By David Turner
|Friday, June 06, 2008|
The number of parents who say they would send their children to private school if they could afford to has jumped to its highest ever.
The record figure underlines the strong reputation of Britain's private schools – but perhaps even more so, families' fears about the quality of state education.
Some 57 per cent of parents would educate their child privately if they had the means, according to a survey by pollsters Ipsos Mori for the Independent Schools Council.
The most common reason was “better standards” at private schools, cited by 66 per cent of parents.
The figures include the 7 per cent of parents who already send children to private school. The survey suggests that about half of all parents who do not already use independent schools would like to do so, and that entrepreneurs who work out how to provide low-cost private education could be tapping into a goldmine.
The detailed numbers also include some embarrassing statistics on the attitude of Labour voters in England. No fewer than 54 per cent would use a private school if they could. Two-thirds in the south of England are keen on private schools, suggesting a clear southern discomfort with Labour's education policies. But only a third of parents in Scotland, which has a devolved education system, would pick the private option.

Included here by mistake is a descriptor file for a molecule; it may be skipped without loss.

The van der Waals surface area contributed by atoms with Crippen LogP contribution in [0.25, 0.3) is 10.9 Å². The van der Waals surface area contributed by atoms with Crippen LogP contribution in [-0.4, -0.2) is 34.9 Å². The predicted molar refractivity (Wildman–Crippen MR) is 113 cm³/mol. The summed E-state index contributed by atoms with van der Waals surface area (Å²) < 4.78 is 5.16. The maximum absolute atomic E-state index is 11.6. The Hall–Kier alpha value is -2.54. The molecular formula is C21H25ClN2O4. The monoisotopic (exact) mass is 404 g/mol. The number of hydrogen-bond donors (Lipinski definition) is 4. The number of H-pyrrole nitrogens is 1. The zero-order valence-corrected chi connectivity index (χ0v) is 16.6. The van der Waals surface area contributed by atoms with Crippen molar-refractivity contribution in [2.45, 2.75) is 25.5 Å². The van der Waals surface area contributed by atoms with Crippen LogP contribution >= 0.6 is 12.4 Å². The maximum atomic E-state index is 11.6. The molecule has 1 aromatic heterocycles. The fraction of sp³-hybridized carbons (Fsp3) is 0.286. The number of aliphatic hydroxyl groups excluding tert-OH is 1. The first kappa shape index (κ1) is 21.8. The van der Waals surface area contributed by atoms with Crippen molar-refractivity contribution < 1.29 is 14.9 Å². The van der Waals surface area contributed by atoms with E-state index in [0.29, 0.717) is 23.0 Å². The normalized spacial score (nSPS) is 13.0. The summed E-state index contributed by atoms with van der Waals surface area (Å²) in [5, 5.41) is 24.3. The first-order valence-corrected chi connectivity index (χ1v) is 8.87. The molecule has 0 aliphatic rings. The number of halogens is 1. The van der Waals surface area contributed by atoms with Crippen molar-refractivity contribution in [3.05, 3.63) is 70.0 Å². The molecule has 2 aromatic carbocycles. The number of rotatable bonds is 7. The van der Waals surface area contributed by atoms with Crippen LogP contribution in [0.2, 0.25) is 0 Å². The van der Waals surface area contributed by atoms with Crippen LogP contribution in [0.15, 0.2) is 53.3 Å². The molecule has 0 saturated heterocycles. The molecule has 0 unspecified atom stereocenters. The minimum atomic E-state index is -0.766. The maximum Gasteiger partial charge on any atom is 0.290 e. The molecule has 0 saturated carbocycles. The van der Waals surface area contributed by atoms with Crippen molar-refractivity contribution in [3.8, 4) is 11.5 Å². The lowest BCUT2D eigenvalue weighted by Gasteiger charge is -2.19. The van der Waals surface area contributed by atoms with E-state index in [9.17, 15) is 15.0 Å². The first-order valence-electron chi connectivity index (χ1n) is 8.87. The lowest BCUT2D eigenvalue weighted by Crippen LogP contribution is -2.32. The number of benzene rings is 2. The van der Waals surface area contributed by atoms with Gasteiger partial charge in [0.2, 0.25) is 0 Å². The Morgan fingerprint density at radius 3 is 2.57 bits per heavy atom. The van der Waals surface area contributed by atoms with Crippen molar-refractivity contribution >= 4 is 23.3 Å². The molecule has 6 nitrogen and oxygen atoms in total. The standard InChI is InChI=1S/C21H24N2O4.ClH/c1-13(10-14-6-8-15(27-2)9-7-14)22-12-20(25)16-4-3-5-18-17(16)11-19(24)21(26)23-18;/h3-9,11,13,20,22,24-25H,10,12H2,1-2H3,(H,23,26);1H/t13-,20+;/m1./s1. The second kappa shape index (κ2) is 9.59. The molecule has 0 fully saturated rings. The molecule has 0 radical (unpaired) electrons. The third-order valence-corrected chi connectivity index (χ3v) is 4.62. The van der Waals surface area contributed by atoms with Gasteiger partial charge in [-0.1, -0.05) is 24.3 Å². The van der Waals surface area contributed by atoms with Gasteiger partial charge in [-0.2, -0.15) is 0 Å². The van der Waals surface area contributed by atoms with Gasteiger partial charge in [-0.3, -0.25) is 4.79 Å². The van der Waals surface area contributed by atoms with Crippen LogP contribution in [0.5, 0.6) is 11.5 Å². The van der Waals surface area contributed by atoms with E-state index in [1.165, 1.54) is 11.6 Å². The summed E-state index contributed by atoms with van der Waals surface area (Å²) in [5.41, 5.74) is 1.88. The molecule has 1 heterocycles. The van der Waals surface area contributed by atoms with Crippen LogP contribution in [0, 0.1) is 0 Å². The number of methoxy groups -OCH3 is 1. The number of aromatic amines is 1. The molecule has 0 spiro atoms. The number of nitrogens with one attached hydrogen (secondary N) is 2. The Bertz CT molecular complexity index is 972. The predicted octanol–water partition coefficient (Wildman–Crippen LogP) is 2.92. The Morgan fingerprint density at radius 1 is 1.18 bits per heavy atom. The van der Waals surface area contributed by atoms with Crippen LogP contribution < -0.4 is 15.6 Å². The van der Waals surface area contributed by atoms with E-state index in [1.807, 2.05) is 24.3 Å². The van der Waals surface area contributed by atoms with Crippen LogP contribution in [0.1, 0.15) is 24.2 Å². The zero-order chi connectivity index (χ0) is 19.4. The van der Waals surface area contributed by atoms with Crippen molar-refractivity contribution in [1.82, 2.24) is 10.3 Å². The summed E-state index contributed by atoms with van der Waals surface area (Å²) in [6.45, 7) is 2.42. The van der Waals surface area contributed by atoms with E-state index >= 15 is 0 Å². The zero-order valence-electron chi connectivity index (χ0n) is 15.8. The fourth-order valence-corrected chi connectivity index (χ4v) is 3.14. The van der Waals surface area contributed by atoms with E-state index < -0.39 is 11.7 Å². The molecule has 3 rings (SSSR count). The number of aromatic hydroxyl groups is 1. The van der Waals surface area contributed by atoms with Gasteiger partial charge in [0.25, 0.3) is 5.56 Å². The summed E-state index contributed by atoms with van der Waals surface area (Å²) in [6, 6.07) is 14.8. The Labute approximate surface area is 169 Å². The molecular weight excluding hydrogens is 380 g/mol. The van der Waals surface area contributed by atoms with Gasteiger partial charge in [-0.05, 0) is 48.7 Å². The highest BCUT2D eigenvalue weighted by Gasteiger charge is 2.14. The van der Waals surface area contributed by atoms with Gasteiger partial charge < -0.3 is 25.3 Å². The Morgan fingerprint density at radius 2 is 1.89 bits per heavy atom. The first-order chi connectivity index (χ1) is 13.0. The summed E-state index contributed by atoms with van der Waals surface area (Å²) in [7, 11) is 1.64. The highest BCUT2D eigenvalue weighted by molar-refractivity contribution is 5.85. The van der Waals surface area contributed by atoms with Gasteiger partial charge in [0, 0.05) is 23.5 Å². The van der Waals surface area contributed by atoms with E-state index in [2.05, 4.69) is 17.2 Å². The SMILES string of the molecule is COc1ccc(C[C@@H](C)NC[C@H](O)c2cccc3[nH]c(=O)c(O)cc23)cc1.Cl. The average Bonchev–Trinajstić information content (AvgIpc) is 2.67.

The most likely group to favour private schools were Britain's skilled working classes, swing voters whose ballot choices, often decided on bread-and-butter issues such as education, are vital in general elections.
The ISC's 2004 census found only 48 per cent of parents would go private.
调查机构Ipsos Mori为私立学校委员会(Independent Schools Council)进行的一份调查发现，约有57%的家长表示，如果负担得起就会让子女就读于私立学校。
具 体数字还包括一些有关英格兰工党选民态度令人尴尬的数据。不低于54%的英格兰家长表示，如果有能力就会把子女送入私立学校。在英格兰南部，三分之二的家 长青睐私立学校，这表明英国南部地区明显对工党教育政策不满。但在教育体系较为落后的苏格兰，只有三分之一的家长选择私立学校。
译者/梁艳裳阅读本文章英文,请点击 Support surges for private schools